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‘The Walking Dead’ Season Premiere Recap: The Big Bash

TV’s most popular horror series resolves its big cliffhanger, then moves grimly forward.

After forcing fans to wait all summer find out who died via the spiked bat of The Walking Dead‘s new super-villain Negan, the first episode of the new season – “The Day Will Come When You Won’t Be” – spent its initial half-hour teasing us some more. The bad guy waved his bloody bat, nicknamed “Lucille,” at Rick Grimes. We saw bloody cranial mush on the ground as Negan dragged him into the Alexandrians’ RV. And then, as the show’s main hero was asked to reflect on what had just happened – and what could still happen – he had flashbacks to the lives of everybody who might’ve died. Was it Glenn? Sasha? Eugene? Aaron? Abraham? Rosita? Maggie? Daryl? Michonne? Carl?

As it turned out, it was Abraham. And also Glenn, whom Negan clobbered almost as an afterthought. Okay.

Did we need to wait until halfway through the episode to find that out? For the past several months, showrunner Scott Gimple and creator Robert Kirkman have been promising that when we saw this week’s episode, we’d understand why they put their fanbase through the wringer with a “somebody’s just been slaughtered … but who?” cliffhanger. Did they keep their promise? Not so much. Did they deliver some gripping television regardless? Fan opinion will likely be split. (Honestly, with this show, when is it not?) But for the most part, absolutely.

Really, this is the tale of two Walking Deads. On the one hand, we have “Last Day on Earth,” the much-derided Season Six finale: a slow-paced, circuitous exercise in existential horror, with no immediate narrative payoff. And then we have the Season Seven premiere, in which two major characters are bludgeoned to death, and Rick is forced – over and over, in excessively gory fashion – to understand that he’s no longer a leader. He’s merely an employee.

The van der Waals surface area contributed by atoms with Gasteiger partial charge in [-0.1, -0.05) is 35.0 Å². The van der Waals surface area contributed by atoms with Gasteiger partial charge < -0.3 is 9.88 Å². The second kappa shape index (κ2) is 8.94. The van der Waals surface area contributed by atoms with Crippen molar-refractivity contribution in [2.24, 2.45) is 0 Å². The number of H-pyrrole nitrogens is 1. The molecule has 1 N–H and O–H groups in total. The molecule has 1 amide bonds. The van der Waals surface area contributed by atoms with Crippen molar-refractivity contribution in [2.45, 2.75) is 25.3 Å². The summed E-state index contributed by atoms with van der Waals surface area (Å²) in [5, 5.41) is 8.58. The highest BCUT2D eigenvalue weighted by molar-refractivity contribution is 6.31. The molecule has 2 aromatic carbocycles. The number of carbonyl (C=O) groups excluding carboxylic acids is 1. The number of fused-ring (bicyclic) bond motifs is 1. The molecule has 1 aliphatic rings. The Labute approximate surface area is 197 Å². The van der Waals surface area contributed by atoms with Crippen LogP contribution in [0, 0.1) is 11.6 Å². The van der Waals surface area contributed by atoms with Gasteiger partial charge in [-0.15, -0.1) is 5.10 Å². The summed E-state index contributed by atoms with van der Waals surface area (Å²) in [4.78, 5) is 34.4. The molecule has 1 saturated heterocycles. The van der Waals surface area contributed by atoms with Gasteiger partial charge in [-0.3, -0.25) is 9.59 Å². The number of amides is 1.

Both of these versions of the show have their merits. Last year’s finale, divorced from the context of the show’s larger story, was a nerve-wracking 90 minutes, depicting a miserable universe where every choice makes a bad situation worse. Fans are likely to be more satisfied – albeit in a queasy way – with what happened tonight, if only because it was no tease. Want to see multiple folks get their brains splattered all over the ground with a club wrapped in barbed wire? Here ya go. (And next time, be careful what you wish for.)

In the week ahead, we’ll absorb the ramifications of these two big deaths on The Walking Dead. For now, let’s consider what “The Day Will Come When You Won’t Be” suggests for this season.

The title is a callback to the Season One finale, wherein Edwin Jenner answered Rick’s insistence that he was “grateful” to the CDC scientist for helping him survive by saying … well, y’know. So this is apparently that day, when Rick will wish that Jenner had just kept him and his friends locked inside a building that was rigged to explode. And by just about anyone’s measure, this has been one miserable 24 hours for Mr. Grimes. Taking into account what happened, Rick has spent the past two episodes failing to get the pregnant and ailing Maggie some medical assistance, and then watching helplessly as the leader of the Saviors – a group he thought he’d vanquished – ruthlessly ends the lives of two good, capable men.